J P Hoe with his accompanying musicians, Natanielle Felicitas and Kelly Lefaive, arrived from Canada with a burgeoning reputation and praise for his performances. He has on this showing, lived up to the advance publicity and was ably supported by his partners. He is possessed of an impressive vocal range and his songs can be both edgy and philosophical. The trio gave an assured and professional performance and it is to be hoped that they will be asked back at some point.
It is always a personal pleasure to have the opportunity to hear Karine Polwart perform with her regular trio and this set was no exception. She has the indefinable knack writing songs which challenge the established order and can cut to the heart of the matter with clarity of expression. Her crystal clear vocal was captured by the sound engineer on duty, not always the case in these large tented venues. Her song list included a protest about the development within the area around Aberdeenshire’s Balmedie area, one about Lots wife and the song Salters Road. Karine chose at the end of the performance, to make her views on Scottish Independence clear. This drew some fairly loud criticism from someone in the audience. Obviously the individual concerned was unaware that Karine always makes her views clear and unambiguous Had he forgotten that this was a Folk Festival?
A capacity audience filled the main stage on Sunday evening to listen to a concert with three big name draws.
Lau opened with two fairly lengthy instrumental pieces. This band of brilliant musicians are not confined by the expected norms of traditional music, but their arrangements paint pictures of places and happenings in the manner of classically trained composers They do to traditional music that which the late Martin Bennett did for the Scottish bag pipe. Just how far they can take this road will be interesting to observe. Chris Drever did not disappoint by including a song or two.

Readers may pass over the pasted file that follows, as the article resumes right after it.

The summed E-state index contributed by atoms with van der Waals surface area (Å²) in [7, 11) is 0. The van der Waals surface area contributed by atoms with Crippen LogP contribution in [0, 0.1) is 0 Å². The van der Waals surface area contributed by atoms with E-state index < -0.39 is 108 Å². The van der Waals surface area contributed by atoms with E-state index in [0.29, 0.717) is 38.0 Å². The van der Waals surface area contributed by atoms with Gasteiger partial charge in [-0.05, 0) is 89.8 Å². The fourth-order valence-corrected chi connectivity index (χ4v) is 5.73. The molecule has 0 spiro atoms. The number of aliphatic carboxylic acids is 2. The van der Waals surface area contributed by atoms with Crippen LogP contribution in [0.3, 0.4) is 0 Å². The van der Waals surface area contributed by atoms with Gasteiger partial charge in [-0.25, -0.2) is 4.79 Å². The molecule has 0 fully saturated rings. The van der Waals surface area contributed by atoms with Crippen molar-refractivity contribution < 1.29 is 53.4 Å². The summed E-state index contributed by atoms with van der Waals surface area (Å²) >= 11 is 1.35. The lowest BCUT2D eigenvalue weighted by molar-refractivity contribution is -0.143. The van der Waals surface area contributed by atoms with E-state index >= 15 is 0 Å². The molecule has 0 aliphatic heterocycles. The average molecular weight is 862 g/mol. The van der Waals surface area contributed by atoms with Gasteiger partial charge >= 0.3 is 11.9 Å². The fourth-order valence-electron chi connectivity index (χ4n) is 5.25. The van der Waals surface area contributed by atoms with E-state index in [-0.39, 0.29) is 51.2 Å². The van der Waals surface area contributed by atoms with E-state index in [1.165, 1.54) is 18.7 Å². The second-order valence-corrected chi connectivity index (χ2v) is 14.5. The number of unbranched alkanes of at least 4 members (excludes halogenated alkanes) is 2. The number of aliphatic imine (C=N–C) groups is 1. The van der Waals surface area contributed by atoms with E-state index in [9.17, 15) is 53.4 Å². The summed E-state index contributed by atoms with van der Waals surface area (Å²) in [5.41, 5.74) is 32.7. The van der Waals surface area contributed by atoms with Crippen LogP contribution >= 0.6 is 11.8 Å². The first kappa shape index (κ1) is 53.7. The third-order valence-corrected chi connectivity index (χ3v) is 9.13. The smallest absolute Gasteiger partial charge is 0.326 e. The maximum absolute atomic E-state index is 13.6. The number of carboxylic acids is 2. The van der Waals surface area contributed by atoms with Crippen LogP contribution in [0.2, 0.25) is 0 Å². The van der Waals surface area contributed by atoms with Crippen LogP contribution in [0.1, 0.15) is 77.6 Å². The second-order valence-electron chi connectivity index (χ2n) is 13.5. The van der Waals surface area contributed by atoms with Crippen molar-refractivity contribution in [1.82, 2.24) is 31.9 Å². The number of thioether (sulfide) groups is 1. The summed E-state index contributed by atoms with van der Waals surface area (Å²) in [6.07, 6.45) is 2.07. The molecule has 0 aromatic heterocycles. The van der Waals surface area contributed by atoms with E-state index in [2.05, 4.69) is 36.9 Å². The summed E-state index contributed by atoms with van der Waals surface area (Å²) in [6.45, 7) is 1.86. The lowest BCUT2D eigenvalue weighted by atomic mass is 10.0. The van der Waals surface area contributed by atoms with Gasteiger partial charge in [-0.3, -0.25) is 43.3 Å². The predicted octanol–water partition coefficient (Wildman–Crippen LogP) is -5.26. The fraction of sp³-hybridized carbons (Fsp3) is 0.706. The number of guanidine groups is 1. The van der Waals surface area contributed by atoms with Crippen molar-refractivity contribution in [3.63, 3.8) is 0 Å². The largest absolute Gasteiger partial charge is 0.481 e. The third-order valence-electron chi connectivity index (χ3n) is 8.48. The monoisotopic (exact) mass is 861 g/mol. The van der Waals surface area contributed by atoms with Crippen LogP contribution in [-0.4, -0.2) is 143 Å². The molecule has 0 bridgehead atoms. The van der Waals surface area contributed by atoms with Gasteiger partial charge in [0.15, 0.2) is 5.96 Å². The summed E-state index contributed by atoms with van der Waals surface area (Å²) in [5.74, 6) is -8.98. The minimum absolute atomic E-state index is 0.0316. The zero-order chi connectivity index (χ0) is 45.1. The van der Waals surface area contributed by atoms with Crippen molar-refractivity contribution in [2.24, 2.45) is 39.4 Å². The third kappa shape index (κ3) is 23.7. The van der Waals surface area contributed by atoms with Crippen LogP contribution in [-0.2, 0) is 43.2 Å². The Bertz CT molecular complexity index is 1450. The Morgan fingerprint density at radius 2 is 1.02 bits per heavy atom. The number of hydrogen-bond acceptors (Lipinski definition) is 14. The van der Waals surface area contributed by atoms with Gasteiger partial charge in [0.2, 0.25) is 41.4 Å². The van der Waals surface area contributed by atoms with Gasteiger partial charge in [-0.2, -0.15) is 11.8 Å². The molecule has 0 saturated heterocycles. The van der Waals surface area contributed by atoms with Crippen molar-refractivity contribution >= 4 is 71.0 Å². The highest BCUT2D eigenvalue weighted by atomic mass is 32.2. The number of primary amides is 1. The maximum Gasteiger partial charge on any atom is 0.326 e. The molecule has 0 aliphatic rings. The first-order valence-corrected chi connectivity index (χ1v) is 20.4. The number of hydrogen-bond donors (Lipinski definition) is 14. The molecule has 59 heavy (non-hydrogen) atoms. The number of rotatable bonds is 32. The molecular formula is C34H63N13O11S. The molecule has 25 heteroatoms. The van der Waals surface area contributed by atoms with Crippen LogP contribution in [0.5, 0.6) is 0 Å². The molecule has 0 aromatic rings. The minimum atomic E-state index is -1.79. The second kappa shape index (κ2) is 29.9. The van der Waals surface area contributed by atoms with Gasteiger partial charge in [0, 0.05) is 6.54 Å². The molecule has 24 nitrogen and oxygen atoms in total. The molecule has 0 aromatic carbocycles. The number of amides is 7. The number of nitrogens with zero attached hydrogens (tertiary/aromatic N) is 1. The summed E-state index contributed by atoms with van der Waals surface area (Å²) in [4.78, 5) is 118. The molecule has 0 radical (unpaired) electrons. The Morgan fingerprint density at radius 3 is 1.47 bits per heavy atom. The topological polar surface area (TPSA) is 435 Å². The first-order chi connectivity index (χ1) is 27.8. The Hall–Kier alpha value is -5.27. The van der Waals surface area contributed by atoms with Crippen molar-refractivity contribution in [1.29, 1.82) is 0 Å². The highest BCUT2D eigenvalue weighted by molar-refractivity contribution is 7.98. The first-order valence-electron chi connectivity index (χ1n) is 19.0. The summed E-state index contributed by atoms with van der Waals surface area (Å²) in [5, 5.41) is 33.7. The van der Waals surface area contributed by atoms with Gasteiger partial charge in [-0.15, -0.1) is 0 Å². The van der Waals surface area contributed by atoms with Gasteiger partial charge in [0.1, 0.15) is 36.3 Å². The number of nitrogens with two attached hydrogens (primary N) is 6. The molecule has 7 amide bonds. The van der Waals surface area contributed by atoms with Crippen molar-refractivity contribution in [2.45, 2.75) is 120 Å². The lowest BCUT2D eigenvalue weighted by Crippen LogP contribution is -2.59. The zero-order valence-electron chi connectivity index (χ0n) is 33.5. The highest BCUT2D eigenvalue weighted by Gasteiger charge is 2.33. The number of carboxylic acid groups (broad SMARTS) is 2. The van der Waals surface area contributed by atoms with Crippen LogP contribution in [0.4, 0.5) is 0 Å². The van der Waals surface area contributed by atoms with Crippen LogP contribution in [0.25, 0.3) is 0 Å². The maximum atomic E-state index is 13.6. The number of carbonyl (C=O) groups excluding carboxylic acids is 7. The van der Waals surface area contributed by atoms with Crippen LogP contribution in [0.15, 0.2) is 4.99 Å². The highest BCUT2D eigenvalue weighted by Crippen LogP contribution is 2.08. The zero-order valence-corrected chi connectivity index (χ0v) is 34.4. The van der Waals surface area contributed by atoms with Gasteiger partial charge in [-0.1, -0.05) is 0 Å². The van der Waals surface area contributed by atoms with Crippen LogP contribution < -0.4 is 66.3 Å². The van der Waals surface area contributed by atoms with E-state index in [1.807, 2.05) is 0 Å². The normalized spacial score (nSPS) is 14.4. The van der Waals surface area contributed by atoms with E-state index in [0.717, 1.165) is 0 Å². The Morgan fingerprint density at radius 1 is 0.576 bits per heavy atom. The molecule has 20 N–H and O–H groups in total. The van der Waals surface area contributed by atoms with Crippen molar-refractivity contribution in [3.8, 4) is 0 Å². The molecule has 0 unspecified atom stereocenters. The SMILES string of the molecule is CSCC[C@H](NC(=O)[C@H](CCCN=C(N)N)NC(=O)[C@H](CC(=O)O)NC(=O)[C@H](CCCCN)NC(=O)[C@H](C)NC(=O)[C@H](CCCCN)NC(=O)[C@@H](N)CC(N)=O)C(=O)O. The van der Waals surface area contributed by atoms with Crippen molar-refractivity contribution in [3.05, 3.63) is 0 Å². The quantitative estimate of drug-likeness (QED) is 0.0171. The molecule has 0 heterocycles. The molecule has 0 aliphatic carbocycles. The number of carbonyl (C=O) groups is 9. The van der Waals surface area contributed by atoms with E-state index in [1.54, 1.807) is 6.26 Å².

Lau were followed on stage by Blackie and The Rodeo Kings. This Canadian outfit is a really interesting group of rockers which includes Stephen Fearing at one time a regular visitor over here. Linden, Fearing and Osmond soon had the place jumping with their high energy singing and quite amazing guitar skills. Not Folk as we know it but boy, is it good.
Seth Lakeman closed to enormous applause from the audience following his set.
Steve Tilston, remains one of the most popular musicians on the British scene. He had been to appear in the trio but turned out in solo form due to the illness of his partners. Nevertheless he was welcome, running through a back catalogue of his popular numbers, eg “Rocky Road”, “The Road When I was Young”, “Weeping Willow Blues” and others. One of his newer songs was The Fisher lad of Whitby, which he had found in an old book, but for which he said he had. composed a better tune. No reason to doubt him.
No less popular was Martin Simpson who followed him. Martin has a unique and recognisable style of both playing and singing and it was good to hear him singing solo whilst being involved with Steve Knightly as part of the “Wake the Union” ensemble on another stage.
He went straight into a his slide guitar version of “Black Girl” then “Hold On” Later offers included Dylan’s take on St James Infirmary and the old Scots Ballad Eppie Morrie. Still at the top of his game is Martin.
Greg Russell & Ciaran Algar both with musical family backgrounds, are positive proof that Folk Music is in safe hands providing that they can pursue their separate further education careers without losing their connection as a phenomenal duo. Much has already been said about their individual levels of skill and it is hard to understand how they reached this level at such an early age. They also have the ability and stagecraft to keep an audience spell bound.
Rather like Luke Jackson a near contemporary, Sunjay Brayne’s arrival on the scene has been extraordinary. Over the last two years, he has developed a National following belying his years. A more than competent guitarist and a fine singer, he is able to cover a wide range of musical forms from blues, folk and popular ballad. He has also developed a convincing stage presence and rapport with his audience. It is anyone’s guess just which direction his career will take. Hopefully he won’t leave The Folk scene too soon.
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Shrewsbury Folk Festival 2017 Review